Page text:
Title: Maanadwe Miinawaa Waabizheshi Doodemag (Fisher and Marten Clans)
Type : Ojibwe-style graphic overlay rings featuring a stylized Fisher (left ring) and a stylized Marten (right ring)
Materials : 14K white gold, 14K warm yellow gold inlay (Fisher clan ring), 14K red gold inlay (Marten clan ring); sterling silver interiors
Width: 0.39 inch / 10 mm
Price from: 1,370 USD* / 1,505 CAD* per ring
Item # 9-6 YG (Fisher clan ring)
Item # 9-6 RD (Marten clan ring)
Clan rings executed in sterling silver:
Price from: 537 USD* /640 CAD* per ring
Item # 9-6 SF (Sterling silver Fisher clan ring)
Item # 9-6 SM (Sterling silver Marten clan ring)
SCROLL DOWN to read about the symbolism of these clan rings.
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The best size is usually the ring that fits snugly and gives a little resistance when you take it off. If you have additional questions, please do not hesitate to ask.
The Fisher is a forest-dwelling, weasel-like animal related to but larger than the American marten; its range covers much of the boreal forest in Canada to the northern fringes of the United States.
Historically, the Marten and Fisher clans of the Anishinaabe Peoples have a common origin and share segments of a common culture.
Among some Ojibwe communities, the Waabizheshi doodem (Marten clan) consists partly of descendants of the Maanadwe doodem (Fisher clan) of the Odagaamii Meshkwahkihaki, a sibling Anishinaabe Nation that once lived along the south shore of Gichigami (Lake Superior) in what is now Wisconsin and who were defeated in a fierce battle with the Ojibweg; throughout time, the Ojibwe Marten clan would also adopt many persons with a non-Native father and an Ojibwe mother.
The Odagaamiig were once economically and politically allied to the Dakota Nation, and it is said that one of the reasons the Ojibweg went to war with the Dakota was because of the sibling rivalry between the Odagaamiig and the Ojibweg. This is one of the reasons why back in those days, before the Maanadwe Doodem became adopted into the Ojibwe Marten clan, the Dakota were looked upon as fierce but noble enemies and the Odagaamii Fisher Clan as “evil enemies,” beyond mythical proportions even…
Fishers, or Ojiig(w)ag in the Ojibwe language, were known by the Anishinaabe Peoples as lively hunters and also for their fierce nature. Waabojiig, the White Fisher was especially loved by the Ojibweg. They stand particularly for singleness of purpose, and good sense.
Several great War Chiefs of the Ojibweg who lived in the 18th and 19th century were named after Waabojiig, the White Fisher.
Ojiiganang, a beloved constellation of seven bright stars in the northern skies, called Big and Little Dipper by the Euro-Americans, was also named after the Fisher.
* Courtesy of Beatrice Menasekwe Jackson
From of old, Marten clan members are in charge of labor and sustenance as they have always been the hunters and food gatherers of the Anishinaabe Peoples. In some communities marten clan members would also cultivate the land for food. Their task was not only to locate berries and transfer the berries and plants to other areas; in the southern parts of Anishinaabe Aki, Waabizheshi members would even grow corn, squash, and beans, and build culverts. They would work with the Nooke (Bear) clans and protect the women and children. Traditionally they hold ceremonies with other clans to honor the life of the animals that are being hunted. In the fall time the waabizheshiwag take leadership roles in preparation for the coming winter...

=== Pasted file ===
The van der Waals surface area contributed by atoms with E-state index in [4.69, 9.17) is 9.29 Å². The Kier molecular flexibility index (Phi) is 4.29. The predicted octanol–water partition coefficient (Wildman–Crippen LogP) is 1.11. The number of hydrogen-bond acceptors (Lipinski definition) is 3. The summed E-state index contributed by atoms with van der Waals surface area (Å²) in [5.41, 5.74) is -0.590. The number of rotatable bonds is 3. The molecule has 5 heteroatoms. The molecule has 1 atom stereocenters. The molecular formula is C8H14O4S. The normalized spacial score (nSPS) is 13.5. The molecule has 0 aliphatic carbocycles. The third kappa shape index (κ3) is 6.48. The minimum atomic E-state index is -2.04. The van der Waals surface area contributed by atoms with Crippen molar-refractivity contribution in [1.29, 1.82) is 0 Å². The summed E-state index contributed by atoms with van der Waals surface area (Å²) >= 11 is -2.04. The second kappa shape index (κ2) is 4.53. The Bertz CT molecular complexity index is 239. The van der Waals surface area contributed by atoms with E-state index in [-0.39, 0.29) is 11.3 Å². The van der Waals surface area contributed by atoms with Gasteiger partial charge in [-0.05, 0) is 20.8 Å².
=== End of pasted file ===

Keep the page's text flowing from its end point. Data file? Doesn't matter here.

But Marten clan members are not just foragers: they are also looked upon as ogichidaag (protectors)!
In the communities of the Odaawaag of Michigan and southern Ontario as well as those of the Ojibweg of Michigan's Upper Peninsula – among whose forebears were the Baawitigowininiwag, People of the Rapids -, Waabizheshi doodem members are known as warrior clan people inclined to be great strategic logistic thinkers and defenders of Mino- bimaadiziwin, the Good Way of the Heart (Midewiwin) and of Anishinaabemowin, the beautiful language of the Anishinaabe Peoples. Their clan colors are yellow, light brown, and gold. They are considered Ogichidaag; warrior-leaders, not followers. Like their colors suggest, waabizheshiwag (marten people) go into the unknown and complete darkness without fear. They are known for their single-mindedness in the pursuit of their convictions and goals.
In the old days, members of the Marten clan were master strategists in planning the defense of their communities, and they often served as oshkaabewisag (pipe bearers) and mizhinaweg (messengers) for the ogimaag (chiefs). Marten is known as an outsider who stands outside of the circle of those warriors who appeal to the imagination and attract the most attention: the bear, the wolf, and the lynx. Marten is on the outside looking in. Certainly the other clans are seen as protector, but it is waabizheshi who fights for change, for what is right, who makes change with an amazing intellect and strategic mind. He or she defends those who commit themselves to the cultural and educative values and the environment, to a proper use of the land and its recources, and to the survival of the language, science, and art of the Anishinaabe People.
So, sometimes marten steps forward to protect the land or retrieve the language, keeps the culture by supporting those who are fighting for it, he is never one to take a back seat, actively doing what is right no matter the cost...Waabizheshi is gifted with a great and unlimited mental potential and, on a personal level, he helps others to reach theirs. Waabizheshi, in short, is a WARRIOR OF THE MIND.*